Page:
From Community Legal Aid
Steven McGarrity, Esq.
Community Legal Aid
In the trenches: Leading with empathy
Last month, I had this crazy idea.
It all started last year, when a strategic planning consultant we worked with told me that our organizational structure was borderline dysfunctional.
(I’m paraphrasing. He didn’t use those words. But I can read between the lines.)
See, nonprofits tend to grow organically. They develop out of some critical gap or need in society, and they branch off as funding expands. Then, inevitably, funding constricts, then expands again - each time creating structural cracks that could rival our roads after a long Ohio winter.
Our organization is no different. We are the product of multiple mergers and years of piecemeal restructuring, because when you’re serving people with boots on the ground, who has time to think about effectiveness, anyway?
So our consultant wasn’t wrong. And he wasn’t telling me anything I didn’t already know.
But what I
know was how to fix it.
So last month, while scheduling a meeting with staff members to discuss this very issue, it dawned on me: how was I, years removed from handling cases or screening client calls, supposed to determine the best way for us to structure those activities? (Hint: I couldn’t.)
I didn’t have perspective. I didn’t understand the complexities each of our team members dealt with on a daily basis. I couldn’t relate to what they did for 8 or 9 hours every day.
That’s when I decided I was going to spend the next month “in the trenches.”
I took a dive into the front-line services our team provides the community: I spent a day taking calls on our HelpLine and screening clients; I stood in front of a crowded room of addicts in various stages of recovery and answered their legal questions; I sat with veterans at an outreach center and helped them fill out their legal paperwork; I spent a Saturday alongside our volunteers, offering free legal advice to anyone who walked in the door; I accompanied staff members on house calls to clients; and I listened in on calls our attorneys made to clients waiting on a triage list for domestic violence help.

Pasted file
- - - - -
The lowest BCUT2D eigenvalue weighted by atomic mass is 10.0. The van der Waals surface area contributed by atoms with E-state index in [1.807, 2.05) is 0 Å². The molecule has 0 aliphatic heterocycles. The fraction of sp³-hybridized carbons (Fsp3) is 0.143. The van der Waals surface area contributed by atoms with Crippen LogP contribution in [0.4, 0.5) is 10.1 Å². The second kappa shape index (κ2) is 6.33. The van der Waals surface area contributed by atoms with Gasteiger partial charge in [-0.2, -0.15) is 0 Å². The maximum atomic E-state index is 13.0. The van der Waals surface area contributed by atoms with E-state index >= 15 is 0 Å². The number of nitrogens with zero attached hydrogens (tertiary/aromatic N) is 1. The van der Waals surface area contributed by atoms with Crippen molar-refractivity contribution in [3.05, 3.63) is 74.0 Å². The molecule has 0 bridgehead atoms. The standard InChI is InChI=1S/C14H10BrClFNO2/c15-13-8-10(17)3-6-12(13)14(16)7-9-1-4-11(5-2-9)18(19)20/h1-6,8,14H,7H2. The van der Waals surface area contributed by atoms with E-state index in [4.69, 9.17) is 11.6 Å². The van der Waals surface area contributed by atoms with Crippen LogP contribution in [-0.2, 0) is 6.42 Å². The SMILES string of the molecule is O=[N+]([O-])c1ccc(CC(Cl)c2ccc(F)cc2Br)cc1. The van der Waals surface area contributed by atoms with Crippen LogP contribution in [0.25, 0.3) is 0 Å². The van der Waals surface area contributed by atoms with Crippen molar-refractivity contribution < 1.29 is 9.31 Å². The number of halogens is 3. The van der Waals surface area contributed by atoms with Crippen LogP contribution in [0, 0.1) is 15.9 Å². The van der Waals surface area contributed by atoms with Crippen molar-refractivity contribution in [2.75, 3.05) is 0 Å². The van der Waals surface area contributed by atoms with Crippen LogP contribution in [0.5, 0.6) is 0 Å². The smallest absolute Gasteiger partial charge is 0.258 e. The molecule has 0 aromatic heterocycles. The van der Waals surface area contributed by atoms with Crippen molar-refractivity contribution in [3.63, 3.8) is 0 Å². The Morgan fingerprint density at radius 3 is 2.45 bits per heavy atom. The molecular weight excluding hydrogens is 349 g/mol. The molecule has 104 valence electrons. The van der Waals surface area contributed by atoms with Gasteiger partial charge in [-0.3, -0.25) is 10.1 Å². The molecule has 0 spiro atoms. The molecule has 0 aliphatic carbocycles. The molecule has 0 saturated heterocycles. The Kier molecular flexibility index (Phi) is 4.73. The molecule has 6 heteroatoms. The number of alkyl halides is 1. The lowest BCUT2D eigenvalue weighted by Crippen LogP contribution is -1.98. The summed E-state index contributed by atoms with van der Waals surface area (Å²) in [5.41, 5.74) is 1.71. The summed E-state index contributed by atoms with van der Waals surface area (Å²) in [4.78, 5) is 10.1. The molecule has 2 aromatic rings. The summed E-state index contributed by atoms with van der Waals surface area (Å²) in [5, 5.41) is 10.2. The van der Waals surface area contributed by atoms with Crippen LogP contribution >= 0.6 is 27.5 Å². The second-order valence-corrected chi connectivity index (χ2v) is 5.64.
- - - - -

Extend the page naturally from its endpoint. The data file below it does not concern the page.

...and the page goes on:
It was a crash-course in all things Legal Aid - and I mean that literally. More than once, I had to call on my team members to bail me out on any number of activities.
I learned a lot. But my biggest take-away was this: Nothing that we do means anything without empathy.
It’s in the voice of our intake paralegal as she gently tells a caller we aren’t able to assist them.
It’s in the humble step our staff make by removing their shoes upon entering a client’s home.
It’s in the detailed instructions and reassurance our family law attorney gives to a domestic violence victim over the phone just hours before going to court to face their abuser in order to get a protection order against them.
It’s in the eye contact and diligent attention a volunteer attorney gives to a complete stranger who needs help getting utilities turned back on.
Empathy is pervasive in all we do as an organization, because without empathy, you can’t really help someone. How can you provide legal advice or hope to make an impact in someone’s life if you aren’t willing to put yourself in their situation and see the world from their eyes?
We’re just now starting to talk about what structural changes we need to make to be an effective organization. I’m not sure what it’s all going to look like in the end, but I do know this: it will be intentional, it will be what our staff needs to feel like they can do their jobs, and it will be designed from a place of empathy - for our clients and for each other.